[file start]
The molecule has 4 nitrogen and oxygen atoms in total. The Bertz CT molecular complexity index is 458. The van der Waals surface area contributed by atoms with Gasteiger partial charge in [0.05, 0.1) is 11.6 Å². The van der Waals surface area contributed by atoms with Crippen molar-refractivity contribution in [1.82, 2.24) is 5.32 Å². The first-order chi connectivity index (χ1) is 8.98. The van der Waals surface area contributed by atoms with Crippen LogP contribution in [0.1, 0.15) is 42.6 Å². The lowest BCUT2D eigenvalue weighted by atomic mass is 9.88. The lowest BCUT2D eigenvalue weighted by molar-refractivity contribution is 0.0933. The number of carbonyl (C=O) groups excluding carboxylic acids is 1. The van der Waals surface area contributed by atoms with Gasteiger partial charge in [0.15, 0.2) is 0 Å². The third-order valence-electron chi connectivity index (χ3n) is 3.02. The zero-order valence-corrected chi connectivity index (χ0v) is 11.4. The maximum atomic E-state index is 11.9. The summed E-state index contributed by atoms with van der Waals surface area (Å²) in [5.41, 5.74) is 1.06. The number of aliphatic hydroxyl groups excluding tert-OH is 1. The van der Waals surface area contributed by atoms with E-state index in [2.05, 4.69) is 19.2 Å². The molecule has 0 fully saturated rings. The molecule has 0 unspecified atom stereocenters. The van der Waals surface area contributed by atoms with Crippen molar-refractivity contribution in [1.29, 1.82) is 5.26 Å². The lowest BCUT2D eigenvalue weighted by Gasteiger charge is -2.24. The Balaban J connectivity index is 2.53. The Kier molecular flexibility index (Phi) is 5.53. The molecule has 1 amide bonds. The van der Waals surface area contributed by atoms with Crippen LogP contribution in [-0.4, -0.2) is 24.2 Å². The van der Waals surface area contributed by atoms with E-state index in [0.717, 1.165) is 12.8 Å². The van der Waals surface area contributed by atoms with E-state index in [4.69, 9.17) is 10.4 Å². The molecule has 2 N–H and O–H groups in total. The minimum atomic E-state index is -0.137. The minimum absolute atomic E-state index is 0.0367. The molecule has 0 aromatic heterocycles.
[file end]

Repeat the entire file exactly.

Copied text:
The molecule has 4 nitrogen and oxygen atoms in total. The Bertz CT molecular complexity index is 458. The van der Waals surface area contributed by atoms with Gasteiger partial charge in [0.05, 0.1) is 11.6 Å². The van der Waals surface area contributed by atoms with Crippen molar-refractivity contribution in [1.82, 2.24) is 5.32 Å². The first-order chi connectivity index (χ1) is 8.98. The van der Waals surface area contributed by atoms with Crippen LogP contribution in [0.1, 0.15) is 42.6 Å². The lowest BCUT2D eigenvalue weighted by atomic mass is 9.88. The lowest BCUT2D eigenvalue weighted by molar-refractivity contribution is 0.0933. The number of carbonyl (C=O) groups excluding carboxylic acids is 1. The van der Waals surface area contributed by atoms with Gasteiger partial charge in [0.15, 0.2) is 0 Å². The third-order valence-electron chi connectivity index (χ3n) is 3.02. The zero-order valence-corrected chi connectivity index (χ0v) is 11.4. The maximum atomic E-state index is 11.9. The summed E-state index contributed by atoms with van der Waals surface area (Å²) in [5.41, 5.74) is 1.06. The number of aliphatic hydroxyl groups excluding tert-OH is 1. The van der Waals surface area contributed by atoms with E-state index in [2.05, 4.69) is 19.2 Å². The molecule has 0 fully saturated rings. The molecule has 0 unspecified atom stereocenters. The van der Waals surface area contributed by atoms with Crippen molar-refractivity contribution in [1.29, 1.82) is 5.26 Å². The lowest BCUT2D eigenvalue weighted by Gasteiger charge is -2.24. The Balaban J connectivity index is 2.53. The Kier molecular flexibility index (Phi) is 5.53. The molecule has 1 amide bonds. The van der Waals surface area contributed by atoms with Crippen LogP contribution in [-0.4, -0.2) is 24.2 Å². The van der Waals surface area contributed by atoms with E-state index in [0.717, 1.165) is 12.8 Å². The van der Waals surface area contributed by atoms with E-state index in [4.69, 9.17) is 10.4 Å². The molecule has 2 N–H and O–H groups in total. The minimum atomic E-state index is -0.137. The minimum absolute atomic E-state index is 0.0367. The molecule has 0 aromatic heterocycles.